* Wall Street stocks rise modestly in subdued trade
* U.S. bond markets shut for Veterans Day
* Gold slides to 3-1/2 week low amid low inflation
* Oil rises toward $106 after China data, no Iran deal
By Ellen Freilich
NEW YORK, Nov 11 (Reuters) - U.S. stocks rose modestly on Monday, extending a five-week rally, but with U.S. bond markets and banks closed for the Veterans Day holiday, trading was subdued.
The dollar’s rally paused after two days of strong gains amid continued discussion over when the Federal Reserve might scale back its stimulus, while gold slid to a 3-1/2 week low amid low inflation.
Brent crude oil rose to $106 a barrel after Iran and six world powers did not reach a deal on Tehran’s nuclear program and after Chinese data pointed to a rise in fuel demand in the world’s biggest energy consumer.
Signs of a solid U.S. recovery boosted world equity markets despite concerns that the Federal Reserve might reduce its economic stimulus.
Surprisingly strong U.S. jobs data last week pushed forward expectations for when the Fed could start tapering its stimulus, lifting Treasury bond yields and the dollar on Friday, without curtailing demand for shares on Wall Street or in other major markets.
On Monday, the Dow Jones industrial average was up 18.75 points, or 0.12 percent, at 15,780.53. The Standard & Poor’s 500 Index was up 0.27 points, or 0.02 percent, at 1,770.88. The Nasdaq Composite Index was down 7.51 points, or 0.19 percent, at 3,911.73.
Fed officials, including Chairman Ben Bernanke, have sounded cautious about the prospect for early tapering since the jobs data, though many investors are waiting for Bernanke’s nominated successor, Janet Yellen, to give her views before the U.S. Senate on Thursday.
Meanwhile, expectations for U.S. growth helped lift European shares by 0.3 percent and off one-week lows during a subdued session.
Earlier, the recovery hopes had boosted Japan’s Nikkei by a hefty 1.3 percent, lifting it from one-month lows.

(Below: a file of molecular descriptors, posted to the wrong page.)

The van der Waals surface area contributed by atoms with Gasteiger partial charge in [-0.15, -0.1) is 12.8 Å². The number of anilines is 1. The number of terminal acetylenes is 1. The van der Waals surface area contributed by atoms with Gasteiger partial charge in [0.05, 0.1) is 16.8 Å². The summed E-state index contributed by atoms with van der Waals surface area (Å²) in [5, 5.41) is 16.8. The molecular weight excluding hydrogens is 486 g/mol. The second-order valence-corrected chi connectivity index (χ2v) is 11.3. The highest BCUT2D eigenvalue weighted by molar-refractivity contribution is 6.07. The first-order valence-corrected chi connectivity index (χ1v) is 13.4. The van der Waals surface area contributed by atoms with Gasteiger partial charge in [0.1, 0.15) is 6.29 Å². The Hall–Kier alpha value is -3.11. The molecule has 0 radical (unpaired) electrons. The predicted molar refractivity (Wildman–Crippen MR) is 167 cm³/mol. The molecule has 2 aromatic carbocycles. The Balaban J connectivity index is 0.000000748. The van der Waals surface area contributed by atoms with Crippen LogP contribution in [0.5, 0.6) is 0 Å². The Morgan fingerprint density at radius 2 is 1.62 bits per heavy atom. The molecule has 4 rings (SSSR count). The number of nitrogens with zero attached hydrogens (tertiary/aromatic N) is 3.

MSCI’s global barometer of world shares added 0.2 percent, though it was still down 1.7 percent from the near six-year highs touched at the end of October, when it seemed the Fed might not taper until well into next year.
Asian shares reflected the concern in emerging markets that an early cutback in Fed stimulus and higher bond rates would direct capital toward the United States.
MSCI’s broadest index of Asia-Pacific shares outside Japan shed 0.5 percent, hitting its lowest since Oct. 11 and extending Friday’s 1 percent drop.
Emerging Asian currencies also came under pressure on the capital outflow fears. The Indian rupee fell 1.3 percent to 63.281 per dollar and the Indonesian rupiah was down 1 percent to 11,551 per dollar, a one-month low.
The dollar’s rally paused on Monday after two days of strong gains, with further gains seen depending on whether U.S. bond yields keep rising amid intensifying debate on when the Federal Reserve will scale back its stimulus.
The euro has struggled as the Fed and the European Central Bank’s diverging monetary policy paths prompt investors to sell the currency at higher levels.
But the U.S. holiday kept many investors on the sidelines, and with volume low, the euro managed some recovery, though analysts cautioned against reading too much into Monday’s trading.
“It’s a very quiet day with more of a relief bounce” in the euro, said David Song, currency analyst at DailyFX in New York. “The euro could be in line for another move lower from here.”
The euro climbed to $1.3406 on lower-than-usual volume but gains were capped as investors began to sell it near $1.3400. The euro hit a two-month low of $1.3295 last Thursday after the ECB surprised the market by cutting its main interest rate to a record low 0.25 percent.
The dollar index fell 0.2 percent to 81.108, having set a two-month high of 81.482 on Friday after a report showed U.S. employers added 204,000 new jobs last month, much more than the 125,000 new jobs expected.
Still, a Reuters poll of U.S. primary dealers on Friday showed just one of the 16 respondents expected tapering to begin in December. Six voted for January, and the majority expected tapering to start in March or later.
Speculators have cut long euro positions and the trend could gather pace with the euro zone facing a prolonged period of falling inflation. That could lead to the ECB deploying more aggressive monetary easing instruments.
Although the ECB’s rate-setting committee was split about Thursday’s decision to cut rates, Executive Board member Benoit Coeure said on Saturday that the bank could trim interest rates further and provide more liquidity.
In commodity markets, gold took a hit, sliding to a three-and-a-half week low just under $1,280 an ounce to add to Friday’s 1.5 percent decline.